Marguerite Vogt was born in Germany in 1913. The youngest daughter of Oskar Vogt and French-born Cécile Vogt-Mugnier, Marguerite took her M.D. degree from the University of Berlin in 1937. Her parents were prominent neuroscientists and she grew up in an intense scientific environment. Her older sister, Marthe Vogt (1903-2003) was a neuropharmacologist who became a fellow of the Royal Society and a professor at Cambridge.
Marguerite Vogt joined her parents at a private institute in Neustadt, the Black Forest, where the family lived for the duration of World War II; there, she worked extensively on Drosophila development. She published over 30 papers on the ring gland and homeotic mutants .
Marguerite moved to the California Institute of Technology in 1950 to work with Max Delbrück. He introduced her to Renato Dulbecco, a junior faculty member in the division of biology  and together, Vogt and Dulbecco worked on methods to culture poliovirus. They were the first to successfully grow the virus in vitro and were able to plaque purify it, an essential step for subsequent vaccine production. Marguerite's technical abilities as a cell culturist were critical to this work. This resulted in a classic paper. They next turned their attention to cancer causing viruses, beginning with the polyoma virus. They were able to culture this virus and examine its latency, resulting in another classic study.
Dulbecco was recruited to the newly founded Salk Institute for Biological Studies in 1963, and Marguerite joined him as a research fellow in his group. They continued their work on tumor-causing viruses. However, their interests diverged, and in 1973, Marguerite was appointed as a research professor which was an independent position that allowed her to pursue her interest in origins of cancer. Her interests evolved to examining cellular immortalization in cancer cells, and the role of telomeres in this process. She published her last paper in 1998.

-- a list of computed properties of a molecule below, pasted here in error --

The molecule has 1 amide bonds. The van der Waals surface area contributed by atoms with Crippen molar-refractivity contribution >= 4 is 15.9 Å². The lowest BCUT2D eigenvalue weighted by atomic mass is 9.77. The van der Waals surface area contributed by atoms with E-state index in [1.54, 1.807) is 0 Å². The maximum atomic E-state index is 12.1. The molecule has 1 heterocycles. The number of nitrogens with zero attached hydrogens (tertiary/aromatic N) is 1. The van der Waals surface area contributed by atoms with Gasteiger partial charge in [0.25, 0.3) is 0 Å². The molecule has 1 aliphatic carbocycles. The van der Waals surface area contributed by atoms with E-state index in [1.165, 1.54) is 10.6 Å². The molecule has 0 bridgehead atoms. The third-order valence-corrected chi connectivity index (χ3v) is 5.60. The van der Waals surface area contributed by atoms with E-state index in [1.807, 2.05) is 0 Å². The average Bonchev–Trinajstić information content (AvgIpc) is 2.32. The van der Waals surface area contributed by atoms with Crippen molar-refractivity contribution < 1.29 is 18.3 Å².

Marguerite Vogt made significant contributions as a scientist in multiple areas: as a Drosophila developmental geneticist, as a virologist working with Nobel laureate Renato Dulbecco, and as an investigator into viral transformation and cellular immortalization. Moreover, she was an influential mentor and colleague to many junior scientists, among them several future Nobel laureates. Her work was never recognized by a major prize, though this is widely viewed as an oversight. She was noted for her dedication, and was busy in her lab even into her 80s.
- Angier, Natalie (April 10, 2001). "SCIENTIST AT WORK -- Marguerite Vogt; A Lifetime Later, Still in Love With the Lab.". The New York Times. pp. D1.
- Haas, M.; Lewis, E.B. (1998). "Cover Legend". Cancer Research 58 (22): ix.
- Forsburg, Susan. "Remembering Marguerite Vogt". Retrieved 2012-03-10.
- Jones, Davy. "Marguerite Vogt Tribute Site". Retrieved 2007-07-20.
- "Interview with Renato Dulbecco: Caltech Oral History". Retrieved 2007-07-20.
- Dulbecco, R.; Vogt, M. (1954). "PLAQUE FORMATION AND ISOLATION OF PURE LINES WITH POLIOMYELITIS VIRUSES". J. Exp. Med. 99 (2): 167–182. doi:10.1084/jem.99.2.167. PMC 2180341. PMID 13130792.
- Vogt, M.; Dulbecco, R. (1960). "VIRUS-CELL INTERACTION WITH A TUMOR-PRODUCING VIRUS". Proc. Natl. Acad. Sci. U.S.A. 46 (3): 365–70. doi:10.1073/pnas.46.3.365. PMC 222842. PMID 16578494.
- "Longtime Salk Researcher Marguerite Vogt Dies" (Press release). The Salk Institute. 2007-07-06. Retrieved 2007-08-02.